When entering high school, head wrestling coach Cody Bridwelll was excited to have an athlete with the foundations of training already built. 

“I guess when he was coming on the team and I heard that he had experienced my my first initial thought was great, I don’t have to teach them the basics,” Bridwell said. “Having him come in as a more accomplished wrestler and understanding much more has made it easier at least in some ways to coach him.” 

He is one of those diamonds in the rough because you don’t get a lot of kids that come in that are solely dedicated to wrestling”

— Wrestling coach Cody Bridwell

With Mitchell’s full time dedication, coaching him is a unique opportunity for Bridwell. 

“He is one of those diamonds in the rough because you don’t get a lot of kids that come in that are solely dedicated to wrestling,” Bridwell said. “Any wrestler that’s willing to grind out his season has earned my respect. But any wrestler that’s willing to go above and beyond that, like Mitchell does, where he goes to summer camps, travels around as much as you can, and I think that that shows an extreme level of dedication.” 

His training has not only improved his mindset on the mat, but in the real world as well. 

“Wrestling teaches you how to take criticism, and to be criticized on every single match you’ve wrestled,” Borynack said. “Wrestling for a long time will teach you to be mentally tough in life, and sometimes you have to push through things, and you learn a lot of life lessons.

Along with his coach’s constructive criticism, Zach believes that Mitchell’s losses have helped him grow the most. 

“In the beginning he won a lot because he was good, and nobody had any experience and he just ended up winning a bunch, but once he started getting good and started losing when going from novice to open he had a really difficult time dealing with that, so that was sort of on the down side,” Zach said. “And since his skills have really started going up notches, he is a lot more confident, he carries himself more maturely. He still has his little slip ups every now and then, but I think he’ll just continue to get better every season and take on more responsibility.”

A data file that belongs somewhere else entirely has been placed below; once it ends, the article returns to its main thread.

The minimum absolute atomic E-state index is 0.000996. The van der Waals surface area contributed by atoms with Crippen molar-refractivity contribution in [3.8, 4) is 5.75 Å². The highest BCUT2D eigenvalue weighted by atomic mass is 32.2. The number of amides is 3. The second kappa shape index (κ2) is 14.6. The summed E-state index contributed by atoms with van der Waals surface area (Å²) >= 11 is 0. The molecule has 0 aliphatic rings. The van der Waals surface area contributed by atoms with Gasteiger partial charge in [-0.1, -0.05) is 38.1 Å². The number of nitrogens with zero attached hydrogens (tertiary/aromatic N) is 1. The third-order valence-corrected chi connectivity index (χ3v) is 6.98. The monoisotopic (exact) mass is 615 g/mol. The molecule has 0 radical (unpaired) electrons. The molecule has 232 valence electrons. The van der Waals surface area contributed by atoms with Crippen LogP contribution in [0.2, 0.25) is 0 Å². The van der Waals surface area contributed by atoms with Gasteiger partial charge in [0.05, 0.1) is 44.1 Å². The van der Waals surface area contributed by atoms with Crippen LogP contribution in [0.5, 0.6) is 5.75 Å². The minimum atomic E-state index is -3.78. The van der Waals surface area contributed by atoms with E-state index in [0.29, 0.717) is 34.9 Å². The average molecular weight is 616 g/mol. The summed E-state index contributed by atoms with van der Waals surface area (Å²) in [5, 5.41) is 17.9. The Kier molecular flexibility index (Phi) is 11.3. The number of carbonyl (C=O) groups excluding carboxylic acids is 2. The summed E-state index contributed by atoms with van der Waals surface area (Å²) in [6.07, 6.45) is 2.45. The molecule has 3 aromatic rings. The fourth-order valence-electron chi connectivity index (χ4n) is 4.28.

For Mitchell and his father, wrestling has helped them work through frustration and defeat together, making their relationship even stronger. 

“It’s rough sometimes, but I think we work through difficult things together you come out stronger in the end,” Mitchell said. “There’s been a lot of tears and sweat, but in the end, we come out on top. We’ve traveled a whole bunch together last year, and got to bond a little bit dealing with losses and stuff, and it has better expanded our relationship.” 

As Mitchell transitions into high school wrestling, dad is preparing to play less of a coaching role for Mitchell. 

“I’m ready to sit in their chair and watch and video and travel a bit,” Zach said. “I think I’m a little nervous having to sit back and not have any control, but at the same time, when I’m sitting in the corner I’m just as nervous.” 

As for the future, Mitchell has his sights set high.

Brian Seales
In one of the more competitive matches of his season, Bornyack works to keep control of Centennial High School’s Tyten Volks. With Bornyack ranked third in Texas 5A 113 lb weight class, Volks holds fourth, making the match a challenge for both of the athletes.

“The overarching goal is to get a full scholarship to a D1 school, but this year I want to win state,” Mitchell said. “I did have the goal of an undefeated season, but I realized that it’s not really good to have an undefeated season, because losses make you learn, and I’m focusing on that.” 

For Lofton, these goals are just in reach for Mitchell as the UIL District 8 tournament approaches. 

“I definitely see a couple of state titles and maybe a couple national titles in high school for Mitchell before it’s all said and done,” Lofton said. “Mitchell definitely wants to wrestle in college one day and I truly believe if he keeps working really hard, like he’s always done, that could really be a reality in the near future.” 

As he continues to work towards these goals, his family continues to support him how they can. 

“I want him to get what he wants to get out of it,” Zach said. “If he wants to go to college and wrestle that’s great, I know he talks about it all the time he wants that, and I hope he can get there.” 

Staci just hopes that he can be a positive role model for other athletes as he gets older. 

“I hope that he can just be a leader and a role model and teach others that its being the hardest worker in the room is what matters,” Staci said. “As long as you’re willing to work hard and have the self discipline anybody can succeed.” 

As he continues to work and improve, Mitchell encourages newer wrestlers to keep working, and success will follow. 

“Just be consistent with how much you practice, and don’t be upset with our losses just losses,” Mitchell said. “Just learn from them and don’t put everything out from those losses and don’t quit too early, you might lose to begin with, but you have to keep going.” 

This story was originally published on Wingspan on February 6, 2020.